Ancient History & Civilisation

13

Pericles and Athens

Only Athens, among city-states of our day, is superior to the reports of her when she comes to the test; she alone causes no indignation in any enemy who comes against her, such are those from whom he suffers damage; nor is she blamed by those who are her subjects, as if they are being ruled by those who are unworthy to rule. Our power has great testimonies to it and is not without witness, so we will be admired both by those of our own time and those to come. We do not need Homer to praise us nor anyone else whose poetry pleases for a moment, whereas the truth will damage the impression the poet gives of the facts. For we have compelled all the land and the sea to be accessible to our daring and everywhere we have, together, set memorials of our successes and our failures.

Pericles, in the Funeral Speech of 431/0,
according to Thucydides, 2.41.2–3

From the 450s until 429 the most famous Athenian politician was Pericles, so much so that this era is often known nowadays as the age of ‘Periclean Athens’. The Emperor Hadrian was well aware of Pericles’ example. Among his special favours for Athens, Hadrian may even have modelled his ‘Panhellenic’ role for the city on a project which biographers had ascribed to Pericles himself. Pericles has continued to inspire the modern world. In 1915, during the war with Germany, buses in London displayed a translation of the fine words on freedom which were ascribed to Pericles’ famous Funeral Speech.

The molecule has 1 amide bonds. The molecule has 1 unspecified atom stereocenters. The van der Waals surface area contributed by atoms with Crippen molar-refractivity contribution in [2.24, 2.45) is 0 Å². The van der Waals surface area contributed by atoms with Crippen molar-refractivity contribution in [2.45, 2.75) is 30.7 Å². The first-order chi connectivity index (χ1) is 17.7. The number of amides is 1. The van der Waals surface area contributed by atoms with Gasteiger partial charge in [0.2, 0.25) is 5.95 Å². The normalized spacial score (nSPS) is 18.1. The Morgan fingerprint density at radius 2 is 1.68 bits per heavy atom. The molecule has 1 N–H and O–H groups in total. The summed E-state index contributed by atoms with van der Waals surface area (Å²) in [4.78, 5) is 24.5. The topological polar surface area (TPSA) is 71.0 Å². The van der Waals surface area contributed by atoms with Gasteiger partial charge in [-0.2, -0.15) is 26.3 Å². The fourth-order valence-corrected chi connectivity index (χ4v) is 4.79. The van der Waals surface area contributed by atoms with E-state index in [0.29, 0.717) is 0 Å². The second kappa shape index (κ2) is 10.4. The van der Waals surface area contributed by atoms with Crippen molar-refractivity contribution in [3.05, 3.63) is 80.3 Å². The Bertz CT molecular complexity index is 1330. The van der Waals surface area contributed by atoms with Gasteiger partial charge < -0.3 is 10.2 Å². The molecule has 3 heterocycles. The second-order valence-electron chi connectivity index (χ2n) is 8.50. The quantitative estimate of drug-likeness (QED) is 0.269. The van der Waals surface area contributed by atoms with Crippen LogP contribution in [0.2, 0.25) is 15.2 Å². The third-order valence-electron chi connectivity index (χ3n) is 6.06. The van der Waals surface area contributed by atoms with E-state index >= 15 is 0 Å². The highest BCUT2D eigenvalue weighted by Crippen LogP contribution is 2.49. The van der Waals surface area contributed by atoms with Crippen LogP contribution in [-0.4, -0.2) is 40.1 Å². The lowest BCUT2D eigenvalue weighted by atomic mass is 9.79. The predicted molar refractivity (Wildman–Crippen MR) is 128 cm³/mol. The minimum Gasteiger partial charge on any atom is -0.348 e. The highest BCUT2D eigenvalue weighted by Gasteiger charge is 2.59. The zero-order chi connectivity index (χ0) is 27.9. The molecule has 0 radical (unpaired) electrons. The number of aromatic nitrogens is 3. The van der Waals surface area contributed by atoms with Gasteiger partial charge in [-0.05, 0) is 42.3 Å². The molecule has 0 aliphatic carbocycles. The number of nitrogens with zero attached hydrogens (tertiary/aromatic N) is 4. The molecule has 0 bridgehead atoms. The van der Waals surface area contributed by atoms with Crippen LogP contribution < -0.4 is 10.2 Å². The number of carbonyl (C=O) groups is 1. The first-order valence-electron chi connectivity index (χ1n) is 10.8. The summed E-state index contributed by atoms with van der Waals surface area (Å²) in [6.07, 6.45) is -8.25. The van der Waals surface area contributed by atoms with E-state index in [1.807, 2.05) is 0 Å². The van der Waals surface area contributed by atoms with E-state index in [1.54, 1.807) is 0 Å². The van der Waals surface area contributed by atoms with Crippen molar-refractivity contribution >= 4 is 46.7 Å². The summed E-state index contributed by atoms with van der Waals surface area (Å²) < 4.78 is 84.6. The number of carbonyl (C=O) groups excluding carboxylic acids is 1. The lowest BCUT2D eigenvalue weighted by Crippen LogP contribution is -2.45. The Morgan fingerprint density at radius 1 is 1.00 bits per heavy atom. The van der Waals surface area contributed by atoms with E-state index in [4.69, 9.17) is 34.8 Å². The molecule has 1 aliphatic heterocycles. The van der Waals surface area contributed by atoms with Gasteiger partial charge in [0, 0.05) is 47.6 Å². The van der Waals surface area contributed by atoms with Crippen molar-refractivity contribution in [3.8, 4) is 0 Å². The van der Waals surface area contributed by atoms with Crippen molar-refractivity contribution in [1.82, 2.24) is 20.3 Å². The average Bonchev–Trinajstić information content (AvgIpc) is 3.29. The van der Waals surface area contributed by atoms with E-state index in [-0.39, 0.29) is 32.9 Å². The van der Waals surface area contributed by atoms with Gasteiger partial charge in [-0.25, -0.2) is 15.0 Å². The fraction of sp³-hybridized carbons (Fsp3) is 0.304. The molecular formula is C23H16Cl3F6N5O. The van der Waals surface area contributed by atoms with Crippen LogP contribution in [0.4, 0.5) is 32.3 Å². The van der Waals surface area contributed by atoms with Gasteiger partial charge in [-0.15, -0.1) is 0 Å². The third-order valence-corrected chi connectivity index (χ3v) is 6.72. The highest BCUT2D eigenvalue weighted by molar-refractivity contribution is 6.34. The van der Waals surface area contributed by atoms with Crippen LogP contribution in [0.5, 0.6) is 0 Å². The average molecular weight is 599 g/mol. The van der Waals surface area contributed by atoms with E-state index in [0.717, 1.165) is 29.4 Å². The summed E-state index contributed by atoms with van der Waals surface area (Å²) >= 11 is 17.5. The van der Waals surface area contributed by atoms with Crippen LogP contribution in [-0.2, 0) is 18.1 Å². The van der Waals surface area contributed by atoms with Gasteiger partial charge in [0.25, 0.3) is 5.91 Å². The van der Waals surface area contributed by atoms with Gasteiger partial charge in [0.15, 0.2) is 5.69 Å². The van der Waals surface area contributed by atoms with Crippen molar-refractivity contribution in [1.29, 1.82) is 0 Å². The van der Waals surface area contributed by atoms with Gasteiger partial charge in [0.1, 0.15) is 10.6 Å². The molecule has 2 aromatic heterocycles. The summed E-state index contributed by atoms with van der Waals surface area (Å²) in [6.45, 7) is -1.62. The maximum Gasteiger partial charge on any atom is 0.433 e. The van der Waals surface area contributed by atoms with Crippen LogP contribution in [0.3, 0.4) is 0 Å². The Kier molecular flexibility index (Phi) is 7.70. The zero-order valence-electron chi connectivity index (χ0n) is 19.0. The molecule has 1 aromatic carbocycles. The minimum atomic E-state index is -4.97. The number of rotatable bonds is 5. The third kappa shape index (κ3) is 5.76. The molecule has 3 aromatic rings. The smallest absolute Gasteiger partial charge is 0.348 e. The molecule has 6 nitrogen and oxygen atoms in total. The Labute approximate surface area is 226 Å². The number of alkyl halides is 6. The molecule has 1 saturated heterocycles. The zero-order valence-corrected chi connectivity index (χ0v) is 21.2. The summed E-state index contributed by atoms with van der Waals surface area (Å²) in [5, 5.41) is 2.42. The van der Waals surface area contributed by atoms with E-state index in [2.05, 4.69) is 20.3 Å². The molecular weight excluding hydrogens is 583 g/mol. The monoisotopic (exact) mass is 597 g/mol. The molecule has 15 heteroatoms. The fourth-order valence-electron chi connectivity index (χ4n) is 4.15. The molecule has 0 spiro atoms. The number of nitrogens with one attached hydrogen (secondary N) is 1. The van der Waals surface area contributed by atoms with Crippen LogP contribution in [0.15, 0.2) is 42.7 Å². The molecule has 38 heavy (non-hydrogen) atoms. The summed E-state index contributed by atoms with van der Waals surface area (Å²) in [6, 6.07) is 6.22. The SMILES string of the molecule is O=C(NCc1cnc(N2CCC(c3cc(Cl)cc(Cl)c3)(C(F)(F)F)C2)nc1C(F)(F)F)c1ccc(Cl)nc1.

The real Pericles is more elusive. He was born in the mid-490s to a noble father, Xanthippus, and a mother of the noble, but controversial, Alcmeonid lineage. As a young man, he was shaped by two particular changes: the Athenians’ new prominence, won by their role in defeating the Persian invasions, and the growing confidence of their democracy since Cleisthenes’ reforms in 508 BC. Athenians, Pericles saw, were special, as even their fellow Greeks conceded, sometimes grudgingly. Democracy was now the well-founded setting for a politician’s career and it was a fantasy of the ‘good’ to believe that it would disappear. It was in Pericles’ youth, in the 480s, that popular activity had intensified, with the spate of ostracisms proving that the Athenian people could now vote to expel even the most noble individuals from their assemblies. In 489 Pericles’ father had already exploited popular opinion by prosecuting no less a hero than Miltiades, the great victor of Marathon, before a popular court. In their assemblies, as Cleisthenes intended, the majority voting of the people was now the judge of what should happen. Someone, therefore, who could win the people’s trust would be far more effective than an old-fashioned aristocrat, however brave he might be in war and athletics and however well connected in the wider Greek world.

Such trust would only be won by public speaking, proposing policies to the assembly which appealed and were then found to succeed. Political successes had not started to depend on the written word and its dissemination: at Athens, political writings were left to theorists and oligarchic sympathizers who were not in the political mainstream. The decrees passed by the assembly were displayed prominently on whitened boards in the public agora so that ‘anyone who wished’ could look at them. More Athenians could read, in my view, than could write, but it is likely that most of the assembly-voters had never troubled to read a literary text. Somebody could be found to read a decree on display and recite it for the less able, but if Pericles had tried to campaign by issuing written manifestos, he would have missed most of his political voters. The circulation of book-scrolls, the scenes of reading and writing on Athenian vases, the texts of the orally performed masterpieces which we now read and admire are evidence of the literate habits of only a small educated minority.1 Political culture was oral.